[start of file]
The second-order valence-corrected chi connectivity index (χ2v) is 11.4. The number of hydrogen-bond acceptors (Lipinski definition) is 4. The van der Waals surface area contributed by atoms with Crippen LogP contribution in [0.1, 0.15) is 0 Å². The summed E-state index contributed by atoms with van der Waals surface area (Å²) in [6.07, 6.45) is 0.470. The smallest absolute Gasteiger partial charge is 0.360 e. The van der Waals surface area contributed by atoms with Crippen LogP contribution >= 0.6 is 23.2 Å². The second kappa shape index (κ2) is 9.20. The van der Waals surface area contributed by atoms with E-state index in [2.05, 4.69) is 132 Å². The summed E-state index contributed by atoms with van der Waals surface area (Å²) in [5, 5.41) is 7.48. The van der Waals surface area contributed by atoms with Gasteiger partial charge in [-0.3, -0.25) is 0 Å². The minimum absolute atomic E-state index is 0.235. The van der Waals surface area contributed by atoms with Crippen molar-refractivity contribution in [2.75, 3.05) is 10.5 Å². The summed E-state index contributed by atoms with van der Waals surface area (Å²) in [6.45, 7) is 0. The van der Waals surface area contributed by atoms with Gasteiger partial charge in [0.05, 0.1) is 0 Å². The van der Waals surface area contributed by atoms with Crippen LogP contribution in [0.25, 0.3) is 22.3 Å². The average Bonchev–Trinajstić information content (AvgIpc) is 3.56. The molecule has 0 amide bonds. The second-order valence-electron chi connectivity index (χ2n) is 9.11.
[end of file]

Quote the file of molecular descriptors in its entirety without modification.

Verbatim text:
The second-order valence-corrected chi connectivity index (χ2v) is 11.4. The number of hydrogen-bond acceptors (Lipinski definition) is 4. The van der Waals surface area contributed by atoms with Crippen LogP contribution in [0.1, 0.15) is 0 Å². The summed E-state index contributed by atoms with van der Waals surface area (Å²) in [6.07, 6.45) is 0.470. The smallest absolute Gasteiger partial charge is 0.360 e. The van der Waals surface area contributed by atoms with Crippen LogP contribution >= 0.6 is 23.2 Å². The second kappa shape index (κ2) is 9.20. The van der Waals surface area contributed by atoms with E-state index in [2.05, 4.69) is 132 Å². The summed E-state index contributed by atoms with van der Waals surface area (Å²) in [5, 5.41) is 7.48. The van der Waals surface area contributed by atoms with Gasteiger partial charge in [-0.3, -0.25) is 0 Å². The minimum absolute atomic E-state index is 0.235. The van der Waals surface area contributed by atoms with Crippen molar-refractivity contribution in [2.75, 3.05) is 10.5 Å². The summed E-state index contributed by atoms with van der Waals surface area (Å²) in [6.45, 7) is 0. The van der Waals surface area contributed by atoms with Gasteiger partial charge in [0.05, 0.1) is 0 Å². The van der Waals surface area contributed by atoms with Crippen LogP contribution in [0.25, 0.3) is 22.3 Å². The average Bonchev–Trinajstić information content (AvgIpc) is 3.56. The molecule has 0 amide bonds. The second-order valence-electron chi connectivity index (χ2n) is 9.11.